The “Shitty Media Men” list that came into a short-lived existence during the Harvey Weinstein awakening enjoyed a second life of sorts Tuesday and Wednesday, in the form of a viral controversy about its creator and a pending magazine story about the #MeToo movement. The result is that we now know the creator of the list—journalist Moira Donegan wrote a piece for The Cut Wednesday night identifying herself—but the whole controversy creates as many questions as it answers.
The flu is coming—and eventually, another pandemic. Consensus says, we’re not prepared. But don’t take it from me. There have been warnings. This doomy New York Times op-ed, for example, points out that the bugs that seasonal strikes are starting to outstrip our power to inoculate against them—while our worldwide connectedness and global dependence on life-saving drugs manufactured in India and China only speed up an inevitable flu pandemic’s path of destruction.
Lawsuit That Could Slow Public Sector Unions Steve Marcus/Las Vegas Sun via APIf unions are unable to collect dues from those who are disinclined to support the ever-more-political institutions, maybe they will tone it down already. The new year is shaping up to be one of reckoning for public-sector unions. Just a few days before Christmas, Janus v. AFSCME got its slot...Read Full Article »
Muck Rack makes it simple to find people, tweets, or articles that mention any name, keyword, company, hashtag etc. We've compiled this guide to help you make the most of your search.
Selecting a term
Start searching tweets, articles from media outlets, articles mentioned in tweets, journalists'
names, titles and bios with some suggested searches:
Companies or Topics (e.g. iPhone, Microsoft)
Phrases (e.g. "cloud computing") — use quotes to keep the terms together
Twitter handles (e.g. @username) — returns those who have mentioned or replied to
Names (e.g. "David Pogue")
Hashtags (e.g. #sxsw, #london2012)
Bio details (e.g. vegan, Olympics, father)
Muck Rack's Advanced Search allows for many boolean operators.
Find results that mention multiple specified terms, use AND or
+. For example, ensure each result contains both Elon Musk and Mark Zuckerberg by
searching Musk AND Zuckerberg or Musk + Zuckerberg.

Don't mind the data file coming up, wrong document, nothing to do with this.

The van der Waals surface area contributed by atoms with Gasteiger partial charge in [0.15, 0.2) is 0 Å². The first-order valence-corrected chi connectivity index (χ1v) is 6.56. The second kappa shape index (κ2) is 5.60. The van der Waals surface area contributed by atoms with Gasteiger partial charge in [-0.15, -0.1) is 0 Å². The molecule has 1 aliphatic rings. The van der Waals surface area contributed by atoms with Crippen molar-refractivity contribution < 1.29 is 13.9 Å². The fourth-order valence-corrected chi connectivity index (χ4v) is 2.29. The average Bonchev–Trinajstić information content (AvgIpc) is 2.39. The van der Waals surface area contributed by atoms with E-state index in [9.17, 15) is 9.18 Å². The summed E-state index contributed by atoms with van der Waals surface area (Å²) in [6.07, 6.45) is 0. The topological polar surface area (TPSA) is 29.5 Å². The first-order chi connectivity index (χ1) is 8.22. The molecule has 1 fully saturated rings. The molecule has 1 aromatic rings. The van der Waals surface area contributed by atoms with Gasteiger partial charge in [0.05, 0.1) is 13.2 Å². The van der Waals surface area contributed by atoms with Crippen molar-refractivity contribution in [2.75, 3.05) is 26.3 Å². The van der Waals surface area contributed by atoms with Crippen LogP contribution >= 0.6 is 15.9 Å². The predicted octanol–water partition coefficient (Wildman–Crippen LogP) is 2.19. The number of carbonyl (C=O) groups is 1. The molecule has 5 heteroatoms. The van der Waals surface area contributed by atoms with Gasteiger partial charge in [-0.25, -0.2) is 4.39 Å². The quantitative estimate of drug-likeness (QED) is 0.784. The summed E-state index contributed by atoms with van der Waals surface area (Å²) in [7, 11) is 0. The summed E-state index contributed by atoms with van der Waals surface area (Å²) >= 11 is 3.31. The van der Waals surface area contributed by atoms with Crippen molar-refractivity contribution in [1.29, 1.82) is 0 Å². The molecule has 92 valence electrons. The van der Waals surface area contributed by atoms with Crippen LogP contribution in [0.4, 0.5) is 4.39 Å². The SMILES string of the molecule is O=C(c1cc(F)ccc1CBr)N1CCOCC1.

Use the operators OR or , to broaden your search when you'd like either of
multiple terms to appear in results. (This is the default behavior of our search when no operators
are used). For example, results will contain either cake or cookie by searching cake OR cookie or cake,cookie
Use NOT or - to subtract results from your search. For
example, searching Disney will yield results about the Walt Disney Company as well as Walt Disney
World Resort. To exclude mentions of Disney World, search for Disney -World or Disney
When using one of these operators with a phrase, enclose it in quotation marks. For example, you can
find results about smartphones excluding Apple's iPhone 4S by searching smartphone -"iPhone
Exact case matching or punctuation
If you're searching for a brand name or keyword that relies on specific punctuation marks or capitalization, you can
find results that match your exact query by adding matchcase: before the keyword you're searching for, like matchcase:E*TRADE .
Use parentheses to separate multiple
boolean phrases. For example, to find journalists talking about having fun in Disney World or
Disneyland, search for ("disney world" OR disneyland) AND fun.
An asterisk can be used to search for any variation of a root word truncated by the asterisk. For example, searching for admin* will return results for administrator, administration, administer, administered, etc.
A near operator is an AND operator where you can control the distance between the words. You can vary the distance the near operation uses by adding a forward slash and number (between 0-99) such as strawberries NEAR/10 "whipped cream", which means the strawberries must exist within 10 words of "whipped cream".